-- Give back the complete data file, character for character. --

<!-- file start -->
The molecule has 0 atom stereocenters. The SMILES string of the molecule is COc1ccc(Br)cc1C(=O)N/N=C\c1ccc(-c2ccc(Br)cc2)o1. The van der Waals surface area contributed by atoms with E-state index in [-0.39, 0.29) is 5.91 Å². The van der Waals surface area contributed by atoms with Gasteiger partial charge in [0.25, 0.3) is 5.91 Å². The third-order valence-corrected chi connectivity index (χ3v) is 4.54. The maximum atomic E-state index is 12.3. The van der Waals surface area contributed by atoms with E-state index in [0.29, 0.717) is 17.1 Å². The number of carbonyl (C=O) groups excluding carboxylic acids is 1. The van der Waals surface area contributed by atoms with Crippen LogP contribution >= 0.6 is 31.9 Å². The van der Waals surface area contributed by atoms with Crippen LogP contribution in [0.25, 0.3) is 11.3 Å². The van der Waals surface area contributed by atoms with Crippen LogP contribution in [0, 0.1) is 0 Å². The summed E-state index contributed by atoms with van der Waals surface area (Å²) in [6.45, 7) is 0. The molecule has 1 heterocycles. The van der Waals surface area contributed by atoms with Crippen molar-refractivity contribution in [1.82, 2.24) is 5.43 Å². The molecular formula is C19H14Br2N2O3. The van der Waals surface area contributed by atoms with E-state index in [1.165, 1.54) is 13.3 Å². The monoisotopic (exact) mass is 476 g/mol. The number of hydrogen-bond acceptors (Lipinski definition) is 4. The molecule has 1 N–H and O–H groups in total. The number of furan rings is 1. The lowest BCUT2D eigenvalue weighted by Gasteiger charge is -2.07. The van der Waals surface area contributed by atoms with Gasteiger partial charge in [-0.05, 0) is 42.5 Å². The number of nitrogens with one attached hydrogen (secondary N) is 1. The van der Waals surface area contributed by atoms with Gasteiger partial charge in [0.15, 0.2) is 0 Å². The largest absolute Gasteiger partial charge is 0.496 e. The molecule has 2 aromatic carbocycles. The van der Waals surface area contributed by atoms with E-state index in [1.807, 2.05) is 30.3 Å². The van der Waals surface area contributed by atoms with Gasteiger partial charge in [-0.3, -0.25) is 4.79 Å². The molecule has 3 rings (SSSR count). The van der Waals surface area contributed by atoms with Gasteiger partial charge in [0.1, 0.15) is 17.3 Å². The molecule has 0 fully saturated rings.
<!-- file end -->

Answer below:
The molecule has 0 atom stereocenters. The SMILES string of the molecule is COc1ccc(Br)cc1C(=O)N/N=C\c1ccc(-c2ccc(Br)cc2)o1. The van der Waals surface area contributed by atoms with E-state index in [-0.39, 0.29) is 5.91 Å². The van der Waals surface area contributed by atoms with Gasteiger partial charge in [0.25, 0.3) is 5.91 Å². The third-order valence-corrected chi connectivity index (χ3v) is 4.54. The maximum atomic E-state index is 12.3. The van der Waals surface area contributed by atoms with E-state index in [0.29, 0.717) is 17.1 Å². The number of carbonyl (C=O) groups excluding carboxylic acids is 1. The van der Waals surface area contributed by atoms with Crippen LogP contribution >= 0.6 is 31.9 Å². The van der Waals surface area contributed by atoms with Crippen LogP contribution in [0.25, 0.3) is 11.3 Å². The van der Waals surface area contributed by atoms with Crippen LogP contribution in [0, 0.1) is 0 Å². The summed E-state index contributed by atoms with van der Waals surface area (Å²) in [6.45, 7) is 0. The molecule has 1 heterocycles. The van der Waals surface area contributed by atoms with Crippen molar-refractivity contribution in [1.82, 2.24) is 5.43 Å². The molecular formula is C19H14Br2N2O3. The van der Waals surface area contributed by atoms with E-state index in [1.165, 1.54) is 13.3 Å². The monoisotopic (exact) mass is 476 g/mol. The number of hydrogen-bond acceptors (Lipinski definition) is 4. The molecule has 1 N–H and O–H groups in total. The number of furan rings is 1. The lowest BCUT2D eigenvalue weighted by Gasteiger charge is -2.07. The van der Waals surface area contributed by atoms with Gasteiger partial charge in [-0.05, 0) is 42.5 Å². The number of nitrogens with one attached hydrogen (secondary N) is 1. The van der Waals surface area contributed by atoms with Gasteiger partial charge in [0.15, 0.2) is 0 Å². The largest absolute Gasteiger partial charge is 0.496 e. The molecule has 2 aromatic carbocycles. The van der Waals surface area contributed by atoms with E-state index in [1.807, 2.05) is 30.3 Å². The van der Waals surface area contributed by atoms with Gasteiger partial charge in [-0.3, -0.25) is 4.79 Å². The molecule has 3 rings (SSSR count). The van der Waals surface area contributed by atoms with Gasteiger partial charge in [0.1, 0.15) is 17.3 Å². The molecule has 0 fully saturated rings.